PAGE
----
History always repeating
One of my pet peeves is that we Americans play relatively little attention to history. We have the opinion that what is happening now is new and has never occurred before. The fact that we don’t know history causes us a lot of concerns.
Recently, someone commented that the revolution spreading across the Middle East was something that had never happen before. Actually widespread revolution is nothing new. In fact in 1848 much of Europe was involved in bloody revolution. Many thousands died during the uprisings in bitter street battles. Ultimately, few freedoms were won and, in general, it would take the carnage of World War I to bring about social changes.
Even a century and a half ago, technology was being blamed for much of the civil unrest. Currently in the Mid-East the Internet was used to spread the word of revolution. In a recent issue of Time magazine, it was pointed out that in the 1848 uprisings the telegraph and steam-powered newspaper press helped ferment the unrest. Also, the railroads moved people around the world more rapidly and spread news and revolutionary ideas. The culprit in both the 1848 and 2011 scenarios was better communications, which led to a yearning for freedom. Economic hard times also made the Europe ripe for change. It was tough to be starving while royalty lived extravagant life styles. What was worse was that the common person had little or no control over government.
Let me point out that I became aware of the 1848 revolutions in the past two years when I was reading a couple of British Victorian-era mystery novels. That got me interested in doing some research, and I discovered a series of events that I knew nothing about.
The United States and its freedoms were the envy of much of the world. Certainly, we had our flaws, namely the now unthinkable act of slavery and grinding poverty in the cities. Even though we weren’t involved in the uprisings of 1848, we still had to fight a Civil War to end slavery and provide freedom to all Americans.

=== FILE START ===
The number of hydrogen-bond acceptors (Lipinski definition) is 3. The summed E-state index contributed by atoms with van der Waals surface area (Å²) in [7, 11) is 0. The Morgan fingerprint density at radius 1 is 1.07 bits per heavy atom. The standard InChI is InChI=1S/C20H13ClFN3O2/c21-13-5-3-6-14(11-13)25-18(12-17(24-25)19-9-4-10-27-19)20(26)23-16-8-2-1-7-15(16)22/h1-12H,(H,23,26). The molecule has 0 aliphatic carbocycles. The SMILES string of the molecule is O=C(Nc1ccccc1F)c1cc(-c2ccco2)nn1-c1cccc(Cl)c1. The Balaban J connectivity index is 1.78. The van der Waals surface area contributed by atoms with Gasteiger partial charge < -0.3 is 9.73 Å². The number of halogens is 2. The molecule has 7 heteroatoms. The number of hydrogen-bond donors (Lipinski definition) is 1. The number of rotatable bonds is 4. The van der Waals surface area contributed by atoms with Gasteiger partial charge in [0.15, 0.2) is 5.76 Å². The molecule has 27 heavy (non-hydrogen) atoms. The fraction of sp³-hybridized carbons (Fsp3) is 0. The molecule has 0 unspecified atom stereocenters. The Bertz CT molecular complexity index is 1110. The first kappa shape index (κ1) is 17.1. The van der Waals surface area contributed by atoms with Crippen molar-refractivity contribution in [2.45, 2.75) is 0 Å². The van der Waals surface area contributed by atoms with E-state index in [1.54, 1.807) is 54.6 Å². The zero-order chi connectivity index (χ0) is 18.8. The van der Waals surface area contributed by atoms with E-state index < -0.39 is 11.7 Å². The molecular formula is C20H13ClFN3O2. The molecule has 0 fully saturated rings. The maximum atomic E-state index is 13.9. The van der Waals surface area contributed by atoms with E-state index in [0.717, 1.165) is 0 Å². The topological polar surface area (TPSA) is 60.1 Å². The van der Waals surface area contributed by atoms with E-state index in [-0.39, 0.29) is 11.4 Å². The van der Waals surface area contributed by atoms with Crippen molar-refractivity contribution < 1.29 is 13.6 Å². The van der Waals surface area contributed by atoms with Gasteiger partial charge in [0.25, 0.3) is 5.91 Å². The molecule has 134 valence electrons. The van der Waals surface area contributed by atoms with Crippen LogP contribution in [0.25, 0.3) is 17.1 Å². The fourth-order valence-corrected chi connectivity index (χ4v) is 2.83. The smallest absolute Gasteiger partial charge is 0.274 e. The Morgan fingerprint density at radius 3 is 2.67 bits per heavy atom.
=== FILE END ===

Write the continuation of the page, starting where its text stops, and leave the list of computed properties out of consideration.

I doubt Americans in those days were actually much concerned about issues in Europe. At home, President Zachary Taylor, who died in office, and his successor, James Polk, were trying to keep the lid on the slavery issue while dealing with the problems of westward expansion and battles with the various American Indian tribes.
The first French revolution had been a violent bloodbath. That revolution led to the rise of Napoleon and wars throughout the continent.
The second French revolution in 1848 toppled the king and led to the formation of the second republic. Unfortunately the country wasn’t able to organize a government largely through a split between radicals and liberals. The government struggled for four years until conservatives led a coup and Louis Napoleon, nephew of the original dictator, took control.
Other revolutionary action took place in Germany, Italy, Austria and Hungary. Only Great Britain, Norway, Sweden and the Netherlands escaped the wrath of the uprisings. In Great Britain, however, mistreatment of the Irish led to violence. The crushing of the European revolutions led to increased number of immigrants coming to the United States.
One fact emerged during my studies and that is the United States had the only truly successful revolution in the history of the world. While it took time and disagreement, Washington, Jefferson, Madison, Franklin, Adams and the others got it right. The most important freedom we have is to choose a government. We can disagree, but we have the freedom of speech and thought. There is no doubt that this is the greatest country in the world. We can only hope that the revolutions in the Middle East lead to freedom for all.
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